For Erikson (1950) adolescence is a period during which individuals seek to avoid dangers of role diffusion and identity confusion by establishing a sense of personal identity. Individuals have to find answers for two major questions “who am I?” and “what is my place in society?” Identity is a “conscious sense of individual uniqueness” and an “unconscious striving for a continuity of experience” (Erikson, 1968, p. 208).
The formation of a concrete sense of self is one of the milestones of adolescence. However, this task is anything but easy. The teenage years are full of turmoil and changes that can have a detrimental affect on a girl's sense of identity and
There are five characteristics that all adolescents have. These characteristics are biological growth and development, an undefined status, increased decision-making, increased pressures, and the search for self. The brain and the endocrine system control biological growth and development. During the early stages of adolescence, individuals experience growth in height and weight, changes in the body, the development of sexual characteristics, and skin problems. For example, I started getting curves in my body when I hit puberty. My body started to develop changes. Our society’s expectations for children and adults are clear, but for the adolescent, expectations are inexplicit. Some adolescents are treated like children, but some are treated like adults. There is an undefined status. For example, my parents pay for my lunch, but I have to have a job so I can support myself.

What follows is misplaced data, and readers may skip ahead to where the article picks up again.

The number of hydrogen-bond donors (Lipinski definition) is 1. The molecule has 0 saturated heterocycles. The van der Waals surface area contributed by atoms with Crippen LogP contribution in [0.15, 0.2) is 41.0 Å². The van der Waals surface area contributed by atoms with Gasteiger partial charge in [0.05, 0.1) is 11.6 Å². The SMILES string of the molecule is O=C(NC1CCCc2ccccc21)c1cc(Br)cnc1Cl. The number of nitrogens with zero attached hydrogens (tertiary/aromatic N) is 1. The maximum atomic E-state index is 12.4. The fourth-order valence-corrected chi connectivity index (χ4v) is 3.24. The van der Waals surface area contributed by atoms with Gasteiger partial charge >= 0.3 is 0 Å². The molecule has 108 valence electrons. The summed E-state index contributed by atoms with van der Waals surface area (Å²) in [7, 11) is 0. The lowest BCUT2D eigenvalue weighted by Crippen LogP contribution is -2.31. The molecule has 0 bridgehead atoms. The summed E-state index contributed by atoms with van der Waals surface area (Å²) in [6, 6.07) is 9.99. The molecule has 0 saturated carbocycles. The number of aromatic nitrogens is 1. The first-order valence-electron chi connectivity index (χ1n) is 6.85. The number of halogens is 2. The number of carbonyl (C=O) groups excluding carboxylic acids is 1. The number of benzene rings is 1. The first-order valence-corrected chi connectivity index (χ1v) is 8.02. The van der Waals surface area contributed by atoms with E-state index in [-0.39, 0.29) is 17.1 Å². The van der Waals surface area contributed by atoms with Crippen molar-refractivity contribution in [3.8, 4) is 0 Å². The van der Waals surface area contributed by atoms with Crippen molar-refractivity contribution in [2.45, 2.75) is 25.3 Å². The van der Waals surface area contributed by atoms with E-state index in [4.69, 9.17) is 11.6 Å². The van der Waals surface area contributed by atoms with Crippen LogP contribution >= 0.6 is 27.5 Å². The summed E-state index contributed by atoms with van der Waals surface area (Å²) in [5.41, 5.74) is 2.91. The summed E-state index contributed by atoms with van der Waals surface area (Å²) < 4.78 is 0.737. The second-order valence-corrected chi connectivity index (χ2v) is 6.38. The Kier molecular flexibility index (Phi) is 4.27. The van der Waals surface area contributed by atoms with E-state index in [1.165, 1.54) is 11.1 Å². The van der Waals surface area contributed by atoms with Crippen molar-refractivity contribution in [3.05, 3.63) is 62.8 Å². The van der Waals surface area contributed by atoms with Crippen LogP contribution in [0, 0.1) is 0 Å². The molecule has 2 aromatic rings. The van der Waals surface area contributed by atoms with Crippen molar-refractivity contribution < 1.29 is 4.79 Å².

Socio-economic factors are widely acknowledged as important determinants of poverty. If an individual experiences adverse living conditions in childhood, majority of them will have inadequate income and result in low socio-economic status as adults (Carroll et al, 2011). Children born in poor households have difficulty in accessing the basic needs (e.g. food, clothing, and good living environment) and this can affect their learning ability at school, unable to focus. In other words, they have a higher chance of dropping out of school or lower education attainment, unable to provide appropriate qualifications when they move onto adulthood, seeking for job opportunities. These children are finding day-to-day life tough, they are living in cold, damp houses, do not have warm or rain-proof clothing, their shoes are worn, and many days they go hungry (Children's Commissioner, 2012). Often this has taken place over a long period of time, impacting on their development, behaviour and physical health furthermore limiting their potential as they grow into adults.
Teenage is a fundamental stage of life that each human being passes through. Some people face this period of their life strongly and positively, while others face many problems and difficulties. This depends on the environment these young adults live in, their parents, their friends, their living conditions, their education, and many other factors. Teenagers face many problems such as becoming addicted to drugs and alcohol, being influenced negatively by their peers, self-image and weight, or even arguments with their parents